Contaminated sediment is a major problem in the Great Lakes region. Dozens of lakes and rivers are lined with sediment full of chemicals that are killing plants and animals and poisoning area residents. In the second part of our series on contaminated sediment, the Great Lakes Radio Consortium’s Jonathan Ahl reports on some of the major obstacles facing those who want to clean up the toxic hot spots:
Contaminated sediment is a major problem in the Great Lakes region. Dozens of lakes and rivers are lined with sediment full of chemicals that are killing plants and animals and poisoning area residents. In the second part of our series on contaminated sediment, the Great Lakes Radio Consortium’s Jonathan Ahl reports on some of the major obstacles facing those that want to clean up the toxic hot spots.
(ambient sound – White Lake)
It is a clear and cool day on the shores of White Lake in Western Michigan. While
the crisp wind and blue waters may make this lake seem clean and clear, this is one of the
43 areas of concern in the Great Lakes region – places the federal government has designated as containing dangerously high levels of pollutants. Even with that government designation, there is not always a consensus that there is a problem at a particular location. Rick Rediske is with Grand Valley State University, and has studied dozens of contaminated sediment sites. He says while pollution standards have been set for water and soil, there are no standards for defining contaminated sediment. He says since there are no rules on how many parts per million of pollutants like mercury or lead are acceptable in sediment, there is not a definitive answer to basic questions about the safety of a body of water.
“You can put together reasons why you think there’s a concern about the
sediment contamination, and somebody else can look at it too and put together a totally
contrary position by looking at other factors and twisting them a bit. So there is a lot of
wiggle room when you are operating in a situation where there is no numerical criteria.”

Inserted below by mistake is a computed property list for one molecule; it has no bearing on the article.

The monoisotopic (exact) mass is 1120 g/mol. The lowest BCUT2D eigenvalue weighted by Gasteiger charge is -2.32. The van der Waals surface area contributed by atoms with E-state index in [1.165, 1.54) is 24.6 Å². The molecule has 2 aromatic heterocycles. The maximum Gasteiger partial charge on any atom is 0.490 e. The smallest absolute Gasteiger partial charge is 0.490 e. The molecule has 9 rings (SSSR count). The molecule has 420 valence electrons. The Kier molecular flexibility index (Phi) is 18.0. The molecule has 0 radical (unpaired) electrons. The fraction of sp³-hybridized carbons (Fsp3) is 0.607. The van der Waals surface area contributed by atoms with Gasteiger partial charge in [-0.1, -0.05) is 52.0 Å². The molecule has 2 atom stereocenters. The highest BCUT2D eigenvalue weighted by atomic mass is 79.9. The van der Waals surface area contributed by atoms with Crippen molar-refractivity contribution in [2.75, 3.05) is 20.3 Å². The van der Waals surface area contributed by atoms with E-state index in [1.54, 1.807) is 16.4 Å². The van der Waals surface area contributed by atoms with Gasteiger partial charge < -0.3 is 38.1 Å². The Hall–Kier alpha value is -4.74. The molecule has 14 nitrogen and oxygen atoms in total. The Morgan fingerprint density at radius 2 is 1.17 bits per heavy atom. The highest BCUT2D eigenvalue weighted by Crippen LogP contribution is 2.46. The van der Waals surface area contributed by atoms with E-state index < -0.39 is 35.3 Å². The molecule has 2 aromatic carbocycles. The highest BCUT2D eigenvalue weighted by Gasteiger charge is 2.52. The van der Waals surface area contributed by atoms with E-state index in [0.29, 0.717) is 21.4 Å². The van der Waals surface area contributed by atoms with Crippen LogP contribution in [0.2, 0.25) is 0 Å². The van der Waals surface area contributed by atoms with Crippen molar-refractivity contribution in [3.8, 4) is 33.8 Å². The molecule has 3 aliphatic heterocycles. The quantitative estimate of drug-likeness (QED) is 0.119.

That means a company that has been polluting a lake or other body of water for years can
mount a reasonable defense to avoid blame for contaminated sediment – and in turn avoid
paying for the clean ups that often total tens of millions of dollars. Rediske says he
doubts there will ever be standards on polluted sediment levels because the material’s
very makeup is so complex. Michael Palermo is a contaminated sediment expert with
the U.S. Army Corps of Engineers. He says for years, researchers have focused on ways
to clean up polluted air, water, and soil.
“But sediments don’t really fall clearly into any of those categories. There are aspects related to all three of them, and so magnitude of the problem and the nature of the problem, I like to think of it almost as a fourth environmental medium.”
Coming to a consensus on what areas are contaminated is just the first of many hurdles
that must be overcome before a site can be cleaned. Then communities have to decide how to
treat the contaminated area. Options include putting down a cap over the polluted area,
dredging and removing the sediment, and removing the pollutants from the sediment while it is
at the bottom of the lake or river. Each method has advantages and disadvantages, and there
can often be a protracted fight over which method is best for a particular site. One of the
most recent examples is the Hudson River. General Electric, which legally dumped PCB’s into
the Hudson until the late 1970’s, has fought for several years the possibility of dredging
portions of the river. GE officials claim the PCBs are now locked up in the river sediment, and dredging will only serve to release those chemicals back into the water. The EPA however recently ordered limited dredging, saying methods that would contain the PCBs in place would not work. GE continues to fight that decision. Even when a community can agree that an area needs to be cleaned, and agrees on a method to do it, there is the issue of money. Those groups often look to the government for help, and are often disappointed. Cameron Wilson is a staff member for Michigan Congressman Vern Ehlers.
“There are federal resources for dealing with contaminated sediment. But the issue from a nationwide perspective is so vast and issue is controversial and complex that I don’t think we have begun to scratch the surface on what we need.”
Wilson says Ehlers, along with other members of Congress in the Great Lakes region plan to reintroduce legislation to specifically fund cleaning contaminated sediment sites in the Great Lakes. Meanwhile, many of the funding problems could perhaps be solved if there were a cheaper way to remove contaminated sediment from lakes and rivers. A new Illinois Company may be headed in that direction. Peoria Dredging LLC is a new company that is developing a non-hydraulic dredger and sediment transportation system.
But this new technology is in its infancy. The new company hopes to have a full sized
prototype ready for testing in two years. Company officials say the success of the project is also dependent on federal funds to help development. The same federal funds that many
Great Lakes communities would like to see used to clean toxic hot spots with technology that
already exists. For the Great Lakes Radio Consortium, I’m Jonathan Ahl.